This isn’t a BuzzFeed News claim — at least not yet. After the acquisitions, the trickle begins — about 30 people in total — the total number of newsroom heads will fall between 70 and 80. This is down from 250 at its height. , but still a respectable number. The tables that are still intact cover breaking news, culture, celebrities, health and technology, which were the team responsible for the Pulitzer Prize-winning Uighur series. The political contingent will be greatly reduced, but at least not non-existent. “We will review midterms,” a source assured me. And the search for Schoofs’ successor is entering the discussion, led by Peretti and the interim editor-in-chief. Samantha Henig. They’ve narrowed the field to a handful of candidates, including at least one candidate from outside, who have now submitted memos describing their vision for the site. However, no matter how you slice it, it’s hard not to treat BuzzFeed News like a deflated balloon, a smaller force than the towering gladiator it became during the digital revolt of the 2010s, when BuzzFeed and its ilk had heritage stores like Times sweat like a bath.
BuzzFeed News Investigations sunset makes that reality bare. Created by Schoofs in 2013, the 16-person unit is known to outperform its weight, creating enterprise features that stand up to larger publications and deeper resources. BuzzFeed News made it to the Pulitzer finalists in 2021 thanks to a 108-news collaboration called FinCEN Files, which senators say has spurred major anti-money laundering reform. The site is also in competition for the Pulitzer Prize for the seven-part horror film from 2017 about the Kremlin assassination program in the United Kingdom, which has been adapted into books and archives. released this month on Sky TV in the UK The site’s 2017 investigation into a crooked Chicago police detective has won a Polk Award and helped lead to dozens of people being released or cleared. Kaminer, who joined BuzzFeed from the show Times in 2015 and has been the investigative editor since 2019. “And we got every support imaginable to make that happen, at every stop, straight to Jonah.” (There’s nothing stopping BuzzFeed News from doing future investigations, just won’t have the same pace or firepower.)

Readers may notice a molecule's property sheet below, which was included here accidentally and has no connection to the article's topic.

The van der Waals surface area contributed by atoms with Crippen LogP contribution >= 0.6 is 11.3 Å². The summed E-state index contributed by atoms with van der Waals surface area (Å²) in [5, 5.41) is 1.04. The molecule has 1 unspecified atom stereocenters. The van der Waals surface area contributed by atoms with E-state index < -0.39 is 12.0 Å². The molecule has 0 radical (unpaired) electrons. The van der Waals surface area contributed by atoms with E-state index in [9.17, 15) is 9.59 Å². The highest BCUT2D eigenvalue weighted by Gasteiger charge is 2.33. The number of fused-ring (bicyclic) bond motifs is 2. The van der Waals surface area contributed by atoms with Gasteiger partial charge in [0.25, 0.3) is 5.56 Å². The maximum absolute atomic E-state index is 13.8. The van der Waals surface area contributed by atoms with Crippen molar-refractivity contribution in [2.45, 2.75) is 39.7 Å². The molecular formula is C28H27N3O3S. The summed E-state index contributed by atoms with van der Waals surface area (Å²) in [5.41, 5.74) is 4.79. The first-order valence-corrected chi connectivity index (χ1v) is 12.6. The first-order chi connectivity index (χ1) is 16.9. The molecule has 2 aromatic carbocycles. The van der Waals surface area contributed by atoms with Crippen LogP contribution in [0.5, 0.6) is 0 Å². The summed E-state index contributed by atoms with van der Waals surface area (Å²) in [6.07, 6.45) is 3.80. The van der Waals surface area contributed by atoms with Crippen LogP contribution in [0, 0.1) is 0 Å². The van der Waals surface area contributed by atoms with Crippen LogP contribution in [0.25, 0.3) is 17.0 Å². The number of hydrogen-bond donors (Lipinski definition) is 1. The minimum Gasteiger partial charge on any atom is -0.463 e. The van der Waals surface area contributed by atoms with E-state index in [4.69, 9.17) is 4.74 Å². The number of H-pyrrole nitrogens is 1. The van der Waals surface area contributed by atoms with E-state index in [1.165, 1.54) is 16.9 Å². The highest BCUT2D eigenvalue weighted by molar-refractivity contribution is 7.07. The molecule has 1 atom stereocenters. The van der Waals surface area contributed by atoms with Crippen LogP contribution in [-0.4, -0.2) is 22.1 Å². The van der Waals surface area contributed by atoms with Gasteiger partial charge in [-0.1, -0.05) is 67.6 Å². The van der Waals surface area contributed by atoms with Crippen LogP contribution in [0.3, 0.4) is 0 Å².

Kaminer’s team is going out with a bang – five major investigations over the past five weeks, from a display of dormitory homes owned by KKR to an investigation into a UK counter-terrorism programme, problematic child abuse registry, and the acquittal and ill-treatment of men accused of plotting to kidnap the governor of Michigan Gretchen Whitmer. They published their swan song Wednesday morning: a 5,000-word opus relating to alleged fraudulent companies operating on the Visa and Mastercard networks. From what I’ve heard, the general feeling right now isn’t realistic anyway, but Kaminer has adopted a more upbeat style. “Initially, it was heartbreaking to think that it was all coming to an end, the team was dispersing,” she said. “But five major investigations in five weeks was just such a triumphant exit that we all felt strangely excited.”
https://www.vanityfair.com/news/2022/05/a-battered-buzzfeed-news-forges-on With the Wind Out of Its Sails, a Battered BuzzFeed News Forges On